Preventing foodborne illness begins at home
Have you ever had what you thought was the “stomach flu” when in reality it was more likely a foodborne illness? There’s a good chance just about all of us at some point in our lives, whether we knew it or not, have had a case of food poisoning. The Centers for Disease Control estimates each year roughly 1 in 6 Americans or 48 million people get sick from food poisoning, with 128,000 sick enough to be hospitalized and 3,000 who will die. The majority of people will recover fully from food poisoning but occasionally there can be long term serious effects associated with it – kidney failure, chronic arthritis, and Guillain-Barre Syndrome.
This year of 2018, foodborne illnesses in the U.S. have been particularly bad. There doesn’t seem to be a rhyme or reason for it but here are some examples of foodborne illness bouts across the country:
· E. coli in Romaine lettuce – 218 sick in U.S. and Canada with 96 hospitalizations and 5 deaths
· Cyclospora in McDonald’s salads – 163 sick with 3 hospitalizations; Del Monte vegetable trays – 237 sick with 7 hospitalizations
· Salmonella – Jimmy John’s sprouts – 10 sick; Go Smile Coconut – 14 sick with 3 hospitalizations; Kellogg’s Honey Smacks – 100 sick with 34 hospitalizations; Hy-Vee pasta salad – 21 sick with 5 hospitalizations
Generally our food supply is safe and can be relied upon to prevent sickness. But there are all kinds of microorganisms – bacteria, viruses, parasites – that we will always have to be mindful of and can contaminate food we eat. The reason why food is ideal for allowing these microorganisms to grow and produce their toxin making us sick is due to three conditions: nutrients, moisture, and warmth.
To have the upper hand on microorganisms, you must prevent them from contaminating food or eliminate at least one of the conditions. The reality is most foodborne illnesses are caused by mistakes made in the home even though we hear more often of outbreaks involving a large number of people which are more likely to be reported.
There are four food safety practices you can do within your home to hinder their ability to harm you. Do these practices every day and your chance of having trouble with a foodborne illness significantly decreases.
Four Safe Food Practices for all of us
1. Keep hands and surfaces clean
· Always wash hands thoroughly with soap and warm water before handling food. Lather your hands up to the wrists making sure to clean between each finger and under the nails for at least 20 seconds before rinsing. Let someone else do the cooking if you are ill or have open cuts or sores.
· Wash kitchen surfaces both before and after every time you prepare food and keep towels, dishcloths, cutting boards and utensils clean. Kitchen surfaces can be sanitized by mixing 1 teaspoon bleach with1 quart of water as chlorine will kill most organisms. Washing surfaces with hot soapy water heated to at least 140o F is effective too. Cutting boards and utensils are best cleaned in the dishwasher. Towels and dishcloths should be washed after each use.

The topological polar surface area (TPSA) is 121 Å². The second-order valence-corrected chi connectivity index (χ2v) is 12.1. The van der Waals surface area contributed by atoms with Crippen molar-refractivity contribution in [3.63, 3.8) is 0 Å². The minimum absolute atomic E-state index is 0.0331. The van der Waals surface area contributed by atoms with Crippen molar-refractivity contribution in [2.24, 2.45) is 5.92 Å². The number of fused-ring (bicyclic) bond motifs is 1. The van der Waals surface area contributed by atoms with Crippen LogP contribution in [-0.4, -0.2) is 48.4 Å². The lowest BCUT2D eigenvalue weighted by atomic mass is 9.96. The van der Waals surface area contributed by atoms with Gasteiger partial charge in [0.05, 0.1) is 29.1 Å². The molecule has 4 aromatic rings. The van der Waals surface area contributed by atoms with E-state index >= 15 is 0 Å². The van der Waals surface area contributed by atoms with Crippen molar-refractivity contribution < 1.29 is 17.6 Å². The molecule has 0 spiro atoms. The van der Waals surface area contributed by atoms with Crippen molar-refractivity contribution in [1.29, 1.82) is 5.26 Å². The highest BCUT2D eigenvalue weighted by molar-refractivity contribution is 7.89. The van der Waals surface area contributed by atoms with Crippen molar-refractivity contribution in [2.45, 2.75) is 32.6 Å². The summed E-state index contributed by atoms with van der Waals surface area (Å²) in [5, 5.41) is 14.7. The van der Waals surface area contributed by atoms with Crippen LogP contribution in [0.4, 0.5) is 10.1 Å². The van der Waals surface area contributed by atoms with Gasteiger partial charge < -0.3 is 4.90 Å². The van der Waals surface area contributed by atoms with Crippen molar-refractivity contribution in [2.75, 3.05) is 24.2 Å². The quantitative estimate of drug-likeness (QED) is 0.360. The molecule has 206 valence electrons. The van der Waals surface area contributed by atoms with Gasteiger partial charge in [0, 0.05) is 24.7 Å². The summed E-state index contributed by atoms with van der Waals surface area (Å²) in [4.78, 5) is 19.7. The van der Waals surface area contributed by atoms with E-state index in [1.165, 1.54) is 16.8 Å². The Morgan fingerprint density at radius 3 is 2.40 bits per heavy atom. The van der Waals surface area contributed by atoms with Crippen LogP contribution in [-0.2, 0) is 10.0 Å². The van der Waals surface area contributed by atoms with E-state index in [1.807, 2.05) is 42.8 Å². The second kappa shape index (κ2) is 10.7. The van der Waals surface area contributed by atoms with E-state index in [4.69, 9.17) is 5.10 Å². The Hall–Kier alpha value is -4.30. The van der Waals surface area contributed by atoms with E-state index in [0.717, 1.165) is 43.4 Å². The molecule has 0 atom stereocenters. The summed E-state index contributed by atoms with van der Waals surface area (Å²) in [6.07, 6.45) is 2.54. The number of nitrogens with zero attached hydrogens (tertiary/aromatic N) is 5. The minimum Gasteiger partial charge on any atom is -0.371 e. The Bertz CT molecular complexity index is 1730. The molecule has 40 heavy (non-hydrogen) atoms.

· Keep raw foods and their juices separate from ready-eat-foods like fresh produce. Raw foods, especially meats, poultry, eggs, and seafood, are likely to have bacteria that can cause illness.
· Use separate cuttings boards, one designated for cutting fresh produce and one designated for cutting raw meats, poultry and seafood.
· Use separate knives or utensils when cutting into raw foods or fresh produce.
3. Keep hot foods hot
· Cooking foods to a high enough temperature will kill off bacteria.
· Use a food thermometer to check the internal temperature of cooked foods and don’t rely on appearance.
· After cooking, keep hot foods hot – they must be held at 140o F or higher until served.
4. Keep cold foods cold
· When running errands, shop for groceries last so they do not stay too long in a car.
· Once home, put away foods needing to be kept cold either in the refrigerator or freezer immediately.
· Refrigerator temperature should be at or below 40o F and freezer temperature at 0o F. Have a thermometer in both to be able to check temperatures regularly.
· Thaw meats, poultry and seafood in the refrigerator, not at room temperature.
· Chill prepared or cooked foods in shallow containers as that will allow quick chilling throughout; a deeper container will take too long for the contents to chill quickly allowing bacteria time to grow.
· Never leave food that should be either refrigerated or frozen out at room temperature for more than 2 hours.
One other food safety practice to be aware of is the food safety “Danger Zone.” This is a range of temperature between 40o F to 140o F where it’s not too cold to slow down bacterial growth or too hot to kill bacteria. If foods such as meat, poultry, fish, dairy, or eggs are kept in this temperature zone for more than 2 hours, bacteria can grow rapidly, producing their toxin. These foods need to be refrigerated, frozen or cooked.
Food safety should always be a priority whenever we eat. Practicing the above food safety practices can make a huge difference in protecting us from a foodborne illness. Also remember, anytime a food doesn’t look right or has an odor, don’t taste it just throw it away. However, sometimes relying on your sense of taste, smell, and sight may not be enough. Be sure and check expiration dates on food labels and live by the mantra, “when in doubt, throw it out.”